Alister Henskens portrait
Alister Henskens portrait

NorthConnex Tunnel

NorthConnex Tunnel in Construction - October 2017

Mr ALISTER HENSKENS (Ku-ring-gai) (20:35:34): Areas of public policy that involve technical matters are ripe for scare campaigns, as the environmental consequences of the NorthConnex tunnel have demonstrated. In early 2015, an approval was granted for the tunnel after an environmental impact statement [EIS] process with community consultation, and well before I became the endorsed Liberal candidate for the seat of Ku-ring-gai. When the scare campaign about pollution from the tunnel started in 2014, the Government asked the independent NSW Chief Scientist and Engineer to appoint international experts to assess whether the NorthConnex EIS predictions about air quality were correct. In 2014, the Chief Scientist appointed Professor Peter Sturm, from Graz University of Technology in Austria, and Dr Ian Longley, from the National Institute of Atmospheric Research in New Zealand, to review the NorthConnex EIS conclusions.

In the second of their two comprehensive reports dated 2 December 2014, which were released to the public, Professor Sturm and Dr Longley concluded that :

In the areas where additional pollution can be expected - particularly along M1 North of the tunnel portal [i.e. Wahroonga and Waitara] ... the change in air quality is likely to be very small ...

Air pollution in Wahroonga and Waitara in particular and in Sydney in general is very low by international standards. For example, data presented by the NSW Office of Environment and Heritage shows that fine particulate matter—that is, PM 2.5—in Sydney is well below and only a fraction of the levels of international cities like Rome, Berlin, Madrid, Amsterdam, New York, London and Paris. The overall addition to the pollution of Wahroonga and Waitara from the tunnel ventilation outlet will be minimal. As shown in volume 1 of the EIS, outlet emissions will contribute only about 1 per cent of the PM 2.5 in Wahroonga and Waitara. The 1 per cent addition is so small that it is within the calibration error of the measuring equipment.

I am advised by scientists that the NorthConnex ventilation outlet is not a chimney or stack, and that it will push air out of the tunnel at speeds of up to 50 kilometres an hour through a 20-metre-high ventilation outlet. The air will go high up into the atmosphere, rapidly disperse and not concentrate in any one place. That is better for our children's health than the exhaust pipes of trucks and cars presently passing at chest height near our local schools. To ensure the predictions within the EIS verified by the international experts are made out, the infrastructure approval for the tunnel has some of the most stringent conditions in Australia.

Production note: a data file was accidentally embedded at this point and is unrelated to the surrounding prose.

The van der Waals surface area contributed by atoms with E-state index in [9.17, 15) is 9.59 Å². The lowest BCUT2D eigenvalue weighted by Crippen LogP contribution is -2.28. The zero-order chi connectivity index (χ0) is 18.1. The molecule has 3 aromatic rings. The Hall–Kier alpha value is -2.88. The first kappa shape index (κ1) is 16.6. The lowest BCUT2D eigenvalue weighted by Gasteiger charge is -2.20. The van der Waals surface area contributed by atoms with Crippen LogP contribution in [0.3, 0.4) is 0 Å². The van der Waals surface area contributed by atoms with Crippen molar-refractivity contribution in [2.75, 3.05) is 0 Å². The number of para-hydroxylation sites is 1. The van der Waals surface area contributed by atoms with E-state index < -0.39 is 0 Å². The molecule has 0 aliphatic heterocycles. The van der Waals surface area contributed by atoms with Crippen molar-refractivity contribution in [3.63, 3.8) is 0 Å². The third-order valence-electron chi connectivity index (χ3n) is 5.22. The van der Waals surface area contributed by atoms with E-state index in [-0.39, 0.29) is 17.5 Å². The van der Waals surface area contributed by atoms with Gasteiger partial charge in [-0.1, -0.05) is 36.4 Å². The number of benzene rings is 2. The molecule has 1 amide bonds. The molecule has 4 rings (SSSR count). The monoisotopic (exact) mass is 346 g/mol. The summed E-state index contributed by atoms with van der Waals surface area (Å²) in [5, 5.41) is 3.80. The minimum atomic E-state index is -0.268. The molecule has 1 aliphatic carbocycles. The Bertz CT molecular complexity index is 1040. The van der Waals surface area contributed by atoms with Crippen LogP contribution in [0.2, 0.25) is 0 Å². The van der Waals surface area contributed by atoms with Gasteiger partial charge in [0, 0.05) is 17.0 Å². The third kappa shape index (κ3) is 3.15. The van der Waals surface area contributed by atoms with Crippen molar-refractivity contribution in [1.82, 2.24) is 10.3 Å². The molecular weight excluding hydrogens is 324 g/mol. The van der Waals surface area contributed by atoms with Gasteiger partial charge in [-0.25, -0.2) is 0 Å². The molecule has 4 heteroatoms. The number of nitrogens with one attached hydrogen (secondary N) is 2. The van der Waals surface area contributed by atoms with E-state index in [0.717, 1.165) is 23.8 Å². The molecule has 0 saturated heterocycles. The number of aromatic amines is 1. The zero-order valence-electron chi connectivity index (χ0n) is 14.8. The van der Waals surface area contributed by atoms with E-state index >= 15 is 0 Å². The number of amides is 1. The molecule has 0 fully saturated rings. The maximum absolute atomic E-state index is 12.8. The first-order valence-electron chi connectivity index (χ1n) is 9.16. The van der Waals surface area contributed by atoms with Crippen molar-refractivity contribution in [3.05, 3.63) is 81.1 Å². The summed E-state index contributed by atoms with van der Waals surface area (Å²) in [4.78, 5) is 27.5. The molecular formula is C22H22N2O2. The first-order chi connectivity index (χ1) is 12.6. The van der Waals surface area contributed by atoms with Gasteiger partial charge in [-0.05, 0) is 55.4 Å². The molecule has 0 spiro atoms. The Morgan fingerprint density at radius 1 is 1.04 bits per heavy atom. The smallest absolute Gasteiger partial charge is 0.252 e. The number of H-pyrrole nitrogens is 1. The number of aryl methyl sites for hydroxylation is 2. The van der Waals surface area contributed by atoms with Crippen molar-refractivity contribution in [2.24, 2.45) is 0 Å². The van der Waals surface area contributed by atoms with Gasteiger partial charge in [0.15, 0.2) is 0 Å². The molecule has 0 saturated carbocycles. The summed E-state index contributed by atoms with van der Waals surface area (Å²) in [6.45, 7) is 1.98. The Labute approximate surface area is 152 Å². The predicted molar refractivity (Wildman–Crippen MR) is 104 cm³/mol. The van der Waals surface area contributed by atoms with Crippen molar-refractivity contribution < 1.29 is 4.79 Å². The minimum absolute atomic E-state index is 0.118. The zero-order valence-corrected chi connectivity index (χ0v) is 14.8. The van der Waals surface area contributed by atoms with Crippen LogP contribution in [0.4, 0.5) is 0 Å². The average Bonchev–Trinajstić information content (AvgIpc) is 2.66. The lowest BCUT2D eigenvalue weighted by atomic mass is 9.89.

First, there will be 12 months of air monitoring at various sites, including near Waitara Public School, before the tunnel is operational. This air monitoring will start shortly. Secondly, air-quality monitoring will continue to take place for at least two years after the tunnel is operational. Thirdly, the air quality to be measured includes the small particulate matter, or PM 2.5. Fourthly, the results of the air monitoring will be fully transparent and will be published on a website in near real time. Fifthly, if the air quality is not within the specification of the approval, the tunnel can be shut down. Rectification works necessary to re-open the tunnel are at the full cost of the operator and not the Government.

The ventilation outlets have been designed taking into account local weather conditions. A sophisticated computer model was used to generate a full year—or 8,760 hours—of location-specific meteorological data at more than 14,000 locations around NorthConnex. The model modifies measured official meteorological data from Lindfield, Terrey Hills, Richmond RAAF Base, Prospect and Sydney airport to account for the influence of local terrain. The model includes still-weather conditions and temperature inversions. Some opponents of the tunnel have called for filtration of the ventilation outlets. However, based on the review of the Advisory Committee on Tunnel Air Quality, appointed by the NSW Chief Scientist, I am advised by scientists that the filtration of the NorthConnex ventilation outlet at Wahroonga would have an impact on total PM 2.5 levels of only one-quarter of 1 per cent, but would consume the equivalent of the energy used every day by 5,000 homes.

Recently it has been wrongly suggested that the NorthConnex in-tunnel air quality will be similar to smoking 20 cigarettes at once. The scientists point to the fact that these critics have wrongly taken a 24-hour average and applied it to the six minutes that people will be in the tunnel, grossly overstating their air quality conclusions. If trucks are diverted off the Pacific Highway from North Sydney into the Lane Cove Tunnel, M2 and NorthConnex, they will avoid 31 traffic lights. The tunnel will allow traffic along Pennant Hills Road to avoid 24 traffic lights. Each will substantially reduce air pollution as a consequence. The NorthConnex tunnel will provide substantial public benefits. It will permit traffic to proceed from North Sydney to Newcastle with only one traffic light or from Newcastle to Canberra without a traffic light. The NorthConnex project is a great example of this Government providing essential infrastructure for our State's people and its economy.